Whats the charges for destruction of property?

Asked over 4 years ago - Mission Viejo, CA

I got arrested for destruction of property, I kicked in my friends front door, while I was drunk blacked out. What may happen when I go to court, would I be sent to jail?

Attorney answers (2)

  1. Lewis Robert Rosenblum

    Contributor Level 13

    Answered . Sounds like there is a lot missing in your facts. If it was your friend door why were the police called and who said they wanted to press charges? If you friend owned the property and told the police it was not a problem and he didn't want to press charges, nothing would have happened. My guess is that maybe your friends parents didn't like the idea of you kicking in their front door or was it your girlfriend's parents. In either event, pay to get the door fixed, have a letter from your friend that you have paid for the door and they no longer wish to press charges and maybe the D.A. will give you a break.

    By the way, do you think you may have a problem if your drinking to the extent you are passing out and doing things you don't even remember. Going down this path I can pretty much predict what is next unless you get yourself into a substance abuse program.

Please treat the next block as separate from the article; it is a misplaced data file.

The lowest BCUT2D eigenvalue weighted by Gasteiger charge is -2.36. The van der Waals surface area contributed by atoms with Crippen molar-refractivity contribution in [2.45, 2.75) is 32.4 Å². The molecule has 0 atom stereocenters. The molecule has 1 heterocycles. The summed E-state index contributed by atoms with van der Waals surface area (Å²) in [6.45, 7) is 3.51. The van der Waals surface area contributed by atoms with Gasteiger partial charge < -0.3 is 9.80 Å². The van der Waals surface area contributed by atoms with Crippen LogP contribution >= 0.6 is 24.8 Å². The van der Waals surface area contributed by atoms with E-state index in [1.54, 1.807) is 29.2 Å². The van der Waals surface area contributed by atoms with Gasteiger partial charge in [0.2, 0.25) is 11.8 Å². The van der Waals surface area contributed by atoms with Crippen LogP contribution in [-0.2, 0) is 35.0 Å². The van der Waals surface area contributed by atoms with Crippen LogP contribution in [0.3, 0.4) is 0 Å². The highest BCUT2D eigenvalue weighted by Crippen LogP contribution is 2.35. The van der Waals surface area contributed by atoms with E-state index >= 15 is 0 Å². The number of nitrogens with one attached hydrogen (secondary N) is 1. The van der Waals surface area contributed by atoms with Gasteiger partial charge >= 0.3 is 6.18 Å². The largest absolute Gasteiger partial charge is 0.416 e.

What will happen when you get to court? Depends on if you are an adult or juvenile. You will likely end up in some program if this is your first offense and eventually have the case dismissed, hopefully the D.A. will require alcohol counseling as well, it will be for your own good.

  2. Joseph Briscoe Dane

    Pro

    Contributor Level 20

    Answered . The charge is vandalism under Penal Code section 594. If the amount of the damage is under $400, the charge is a misdemeanor that carries up to 6 months in county jail and/or a thousand dollar fine (plus any restitution for damages) and if it's over $400, it's a "wobbler" (which means it can be charged as either a felony or a misdemeanor). Depending on how old you are, a vandalism conviction can have consequences on your driver's license as well.

    There are ways to reduce this, settle this short of a conviction and/or fight this charge, but it depends on the facts of the case.

    When you go to court for the first time, it's your arraignment. Assuming you are appearing either voluntarily based on a letter being sent to you by the DA or because you got a ticket to appear in court and you don't miss your court date, you shouldn't be taken into custody. If you're on probation or have other pending charges, then things may change. The first court date is your arraignment - see the link below for information about the first court appearance.

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